After starting out the year with two extremely challenging months, March gave investors a big lift and some emotional respite. Stock prices, measured by the S&P 500, rebounded 6.6% in March, the biggest jump in monthly prices since last October’s dramatic 8.3% run-up. Dividend paying stocks have begun to stand out, as have value stocks, particularly small caps and mid-caps. Utilities, consumer staples and telecom stocks have led the way while financials and health care stocks have been notable laggards.
The S&P 500 started the year at 2,043. From day one (January 4th was the first trading day of the year), prices fell. They hit their lowest point on February 11th (possibly the new March 9th 2009?) when they closed at 1,810. In only six weeks, prices had fallen 10.27%. A 10% drop in prices is the generally accepted definition of a market correction. I think this utterly shocked investors. Most were evaluating how they intended to reposition their portfolios, not how they were going to execute triage.
In today’s world, there is a spectrum of issues dominating the emotional backdrop: unconventional presidential candidates, global warming, refugee crises and ever more incidences of terrorism. The year started with a contentious Fed rate hike and a resurgence of fear the global economy was spiraling into a recession. In my opinion, amidst all this noise, the critical component remains the outlook for US corporate earnings. The earnings recession we are in (I’ve mentioned in past letters) remains a cloud over markets. My expectation is for it to resolve.
According to FactSet Research, with the anticipated earnings drop in Q1 2016, it will be the first time the S&P 500 has seen four quarters of successive earnings declines since Q4 2008. The energy sector remains the culprit. If we overlook the anticipated 101% drop in earnings from energy stocks, the earnings decline for the S&P 500 would be 3.7%. At the present time, earnings forecasts are for declines in Q1 and Q2 of 8.5% and 2.5%. Analysts are calling for a turn-around in the second half, with positive earnings growth of 3.7% and 11% in Q3 and Q4.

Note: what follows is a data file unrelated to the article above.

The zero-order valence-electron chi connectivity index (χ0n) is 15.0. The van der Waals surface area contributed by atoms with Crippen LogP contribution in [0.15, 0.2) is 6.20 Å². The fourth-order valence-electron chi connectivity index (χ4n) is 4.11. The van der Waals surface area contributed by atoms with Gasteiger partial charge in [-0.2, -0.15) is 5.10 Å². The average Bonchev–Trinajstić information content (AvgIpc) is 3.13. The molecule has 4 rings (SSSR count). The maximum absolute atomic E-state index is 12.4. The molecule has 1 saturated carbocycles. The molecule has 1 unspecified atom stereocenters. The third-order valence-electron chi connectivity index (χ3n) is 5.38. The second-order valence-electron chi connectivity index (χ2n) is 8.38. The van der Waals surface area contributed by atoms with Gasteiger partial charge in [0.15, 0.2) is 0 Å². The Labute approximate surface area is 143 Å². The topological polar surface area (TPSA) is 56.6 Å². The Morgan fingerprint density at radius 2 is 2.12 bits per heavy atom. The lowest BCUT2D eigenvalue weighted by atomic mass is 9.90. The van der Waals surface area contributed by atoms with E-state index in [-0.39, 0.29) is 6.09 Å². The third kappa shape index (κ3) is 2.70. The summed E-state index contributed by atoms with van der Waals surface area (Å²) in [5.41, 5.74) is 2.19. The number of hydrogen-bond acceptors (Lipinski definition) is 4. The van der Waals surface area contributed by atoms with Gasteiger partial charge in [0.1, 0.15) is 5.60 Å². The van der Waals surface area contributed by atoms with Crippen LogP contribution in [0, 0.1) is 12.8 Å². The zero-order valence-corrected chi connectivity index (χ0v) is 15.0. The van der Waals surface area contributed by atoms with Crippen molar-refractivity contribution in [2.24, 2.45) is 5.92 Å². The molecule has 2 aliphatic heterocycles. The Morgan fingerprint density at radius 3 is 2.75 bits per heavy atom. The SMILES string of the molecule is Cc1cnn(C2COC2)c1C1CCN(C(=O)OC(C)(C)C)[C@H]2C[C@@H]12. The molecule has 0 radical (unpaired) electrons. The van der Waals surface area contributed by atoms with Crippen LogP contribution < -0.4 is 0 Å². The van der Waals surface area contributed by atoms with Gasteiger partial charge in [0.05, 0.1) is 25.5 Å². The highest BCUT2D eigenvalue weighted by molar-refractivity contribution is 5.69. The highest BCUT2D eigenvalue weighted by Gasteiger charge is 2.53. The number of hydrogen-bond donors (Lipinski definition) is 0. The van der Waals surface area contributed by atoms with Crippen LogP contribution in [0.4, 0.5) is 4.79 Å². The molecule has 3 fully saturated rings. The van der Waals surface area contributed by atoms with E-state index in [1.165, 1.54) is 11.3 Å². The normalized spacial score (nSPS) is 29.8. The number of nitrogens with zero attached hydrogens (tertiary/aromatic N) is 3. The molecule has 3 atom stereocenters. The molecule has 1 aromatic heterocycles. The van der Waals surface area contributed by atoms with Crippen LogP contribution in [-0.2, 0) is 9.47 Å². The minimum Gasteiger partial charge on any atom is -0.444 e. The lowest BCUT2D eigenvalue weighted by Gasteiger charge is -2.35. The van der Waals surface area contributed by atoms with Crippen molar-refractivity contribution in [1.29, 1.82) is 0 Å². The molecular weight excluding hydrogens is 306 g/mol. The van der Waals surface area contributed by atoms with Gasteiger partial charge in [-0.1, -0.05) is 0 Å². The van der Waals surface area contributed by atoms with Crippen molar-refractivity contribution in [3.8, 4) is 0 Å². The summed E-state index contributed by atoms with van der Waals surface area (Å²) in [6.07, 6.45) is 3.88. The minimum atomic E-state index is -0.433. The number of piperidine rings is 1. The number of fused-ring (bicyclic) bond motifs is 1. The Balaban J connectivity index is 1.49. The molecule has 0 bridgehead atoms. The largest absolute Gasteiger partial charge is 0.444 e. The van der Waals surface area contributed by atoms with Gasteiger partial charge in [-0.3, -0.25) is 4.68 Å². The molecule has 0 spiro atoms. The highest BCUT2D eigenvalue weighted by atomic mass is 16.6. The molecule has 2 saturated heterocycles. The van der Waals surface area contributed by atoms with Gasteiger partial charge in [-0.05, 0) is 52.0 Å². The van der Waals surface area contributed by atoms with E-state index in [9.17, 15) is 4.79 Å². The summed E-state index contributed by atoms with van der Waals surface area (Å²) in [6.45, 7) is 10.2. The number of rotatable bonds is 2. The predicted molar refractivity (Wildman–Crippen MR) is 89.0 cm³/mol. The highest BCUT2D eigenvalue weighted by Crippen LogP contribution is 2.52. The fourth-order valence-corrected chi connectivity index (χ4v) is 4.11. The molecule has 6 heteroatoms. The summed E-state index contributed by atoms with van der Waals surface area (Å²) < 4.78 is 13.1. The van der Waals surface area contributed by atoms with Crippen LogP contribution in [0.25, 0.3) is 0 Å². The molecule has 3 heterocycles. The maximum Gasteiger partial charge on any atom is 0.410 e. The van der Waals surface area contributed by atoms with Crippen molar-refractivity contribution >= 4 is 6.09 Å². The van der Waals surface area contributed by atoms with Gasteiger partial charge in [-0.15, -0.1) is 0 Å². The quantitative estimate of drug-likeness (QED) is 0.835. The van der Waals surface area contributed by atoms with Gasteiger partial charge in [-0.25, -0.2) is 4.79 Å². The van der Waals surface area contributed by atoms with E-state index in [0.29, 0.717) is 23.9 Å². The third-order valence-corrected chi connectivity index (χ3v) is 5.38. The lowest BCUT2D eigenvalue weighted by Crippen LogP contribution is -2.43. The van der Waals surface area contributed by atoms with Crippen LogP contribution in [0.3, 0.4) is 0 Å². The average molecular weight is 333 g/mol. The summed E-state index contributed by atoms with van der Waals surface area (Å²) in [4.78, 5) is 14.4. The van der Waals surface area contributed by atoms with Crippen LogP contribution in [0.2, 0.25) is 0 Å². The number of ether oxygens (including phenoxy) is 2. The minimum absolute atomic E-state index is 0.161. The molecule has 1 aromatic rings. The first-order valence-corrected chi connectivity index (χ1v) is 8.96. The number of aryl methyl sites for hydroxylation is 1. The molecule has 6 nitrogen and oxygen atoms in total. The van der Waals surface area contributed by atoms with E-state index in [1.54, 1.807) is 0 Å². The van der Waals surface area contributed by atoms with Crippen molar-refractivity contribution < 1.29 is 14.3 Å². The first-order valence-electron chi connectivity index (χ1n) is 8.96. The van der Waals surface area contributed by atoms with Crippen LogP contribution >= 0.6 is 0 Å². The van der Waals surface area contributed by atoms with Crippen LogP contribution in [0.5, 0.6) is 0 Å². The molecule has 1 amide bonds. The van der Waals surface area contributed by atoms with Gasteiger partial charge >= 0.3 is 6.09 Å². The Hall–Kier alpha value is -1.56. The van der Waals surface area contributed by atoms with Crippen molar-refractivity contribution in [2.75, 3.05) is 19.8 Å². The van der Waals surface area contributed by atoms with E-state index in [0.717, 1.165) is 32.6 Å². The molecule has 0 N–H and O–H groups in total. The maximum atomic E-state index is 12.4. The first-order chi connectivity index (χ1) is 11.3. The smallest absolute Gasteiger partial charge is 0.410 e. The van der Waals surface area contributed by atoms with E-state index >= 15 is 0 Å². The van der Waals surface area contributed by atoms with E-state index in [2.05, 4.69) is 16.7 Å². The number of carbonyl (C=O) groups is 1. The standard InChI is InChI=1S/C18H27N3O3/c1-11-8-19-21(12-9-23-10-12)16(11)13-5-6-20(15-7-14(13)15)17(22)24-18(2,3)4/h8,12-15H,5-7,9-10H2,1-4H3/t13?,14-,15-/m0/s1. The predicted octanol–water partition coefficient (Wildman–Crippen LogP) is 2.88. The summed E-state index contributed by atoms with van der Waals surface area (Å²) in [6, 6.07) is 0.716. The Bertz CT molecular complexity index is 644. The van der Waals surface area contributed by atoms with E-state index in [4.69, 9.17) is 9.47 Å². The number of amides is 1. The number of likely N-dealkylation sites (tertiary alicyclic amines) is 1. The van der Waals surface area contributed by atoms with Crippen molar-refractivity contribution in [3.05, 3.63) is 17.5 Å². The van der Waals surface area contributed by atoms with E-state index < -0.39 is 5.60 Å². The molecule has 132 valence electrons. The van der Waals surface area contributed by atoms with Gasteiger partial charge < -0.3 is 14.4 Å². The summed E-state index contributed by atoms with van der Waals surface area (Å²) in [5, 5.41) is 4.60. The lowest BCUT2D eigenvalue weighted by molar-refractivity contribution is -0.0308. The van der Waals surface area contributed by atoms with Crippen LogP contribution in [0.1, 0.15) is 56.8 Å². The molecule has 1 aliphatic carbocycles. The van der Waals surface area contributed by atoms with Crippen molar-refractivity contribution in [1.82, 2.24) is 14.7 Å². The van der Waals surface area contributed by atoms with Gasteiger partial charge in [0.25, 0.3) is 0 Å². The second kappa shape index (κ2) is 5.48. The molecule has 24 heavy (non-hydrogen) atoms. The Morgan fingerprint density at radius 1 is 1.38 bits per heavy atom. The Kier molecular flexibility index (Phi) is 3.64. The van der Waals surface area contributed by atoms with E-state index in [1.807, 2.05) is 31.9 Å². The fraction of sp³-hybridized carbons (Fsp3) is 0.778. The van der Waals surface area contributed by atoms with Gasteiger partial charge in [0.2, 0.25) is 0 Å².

Since the financial crisis in 2008, labor costs have been low, employment has recovered smartly (in spite of an aging work force) and corporate profit margins have improved dramatically. Things have been going well, but now revenue and earnings are decelerating. Today, growth in Europe is intact, it’s slow here at home, and middling around the rest of the world (China, Japan). With this backdrop, earnings improvement is not a given.
Critical factors in the expected second half earnings recovery are a normalization of oil prices and a continued fall in the value of the US$. Oil prices look to have stabilized and possibly put in a bottom. Airlines are reported to be purchasing oil hedges out 2-3 years. As earnings from the energy sector have evaporated – even a 50% recovery would be a nice bump to the S&P 500’s earnings. On the currency front, a further weakening of the US$ could provide an even bigger bump to earnings. According to JP Morgan, a 10% drop in the trade-weighted US$ could lift earnings as much as 5%. Oil and the US$ could be the differentiators this year.
Stock valuations are not unreasonable. If the price/earnings (PE) ratio remains constant, and earnings pick up, stock prices are likely to rise. According to FactSet Research, stocks are currently priced at a PE of 16x the next 12 months expected earnings. I am hopeful continued mean reversion in both oil prices and the US$ are enough to catalyze earnings going forward and anchor higher stock prices into next year.
The style shift I discussed in last month’s letter has not changed. Stocks correlated to a recovery in oil, unloved sectors (industrials, transports, materials), have begun to lift. The crowded sectors such as consumer staples and utilities have been safe places to hide but are all very expensive to buy. I continue to believe a second half earnings recovery will return the spotlight to quality growth companies in the technology, consumer discretionary and health care sectors.
Please feel free to call if we have not spoken recently. Now that the typically busy tax season is behind us, we can put renewed focus on portfolio positioning and other issues more central to your long term needs.
Bruce Hotaling, CFA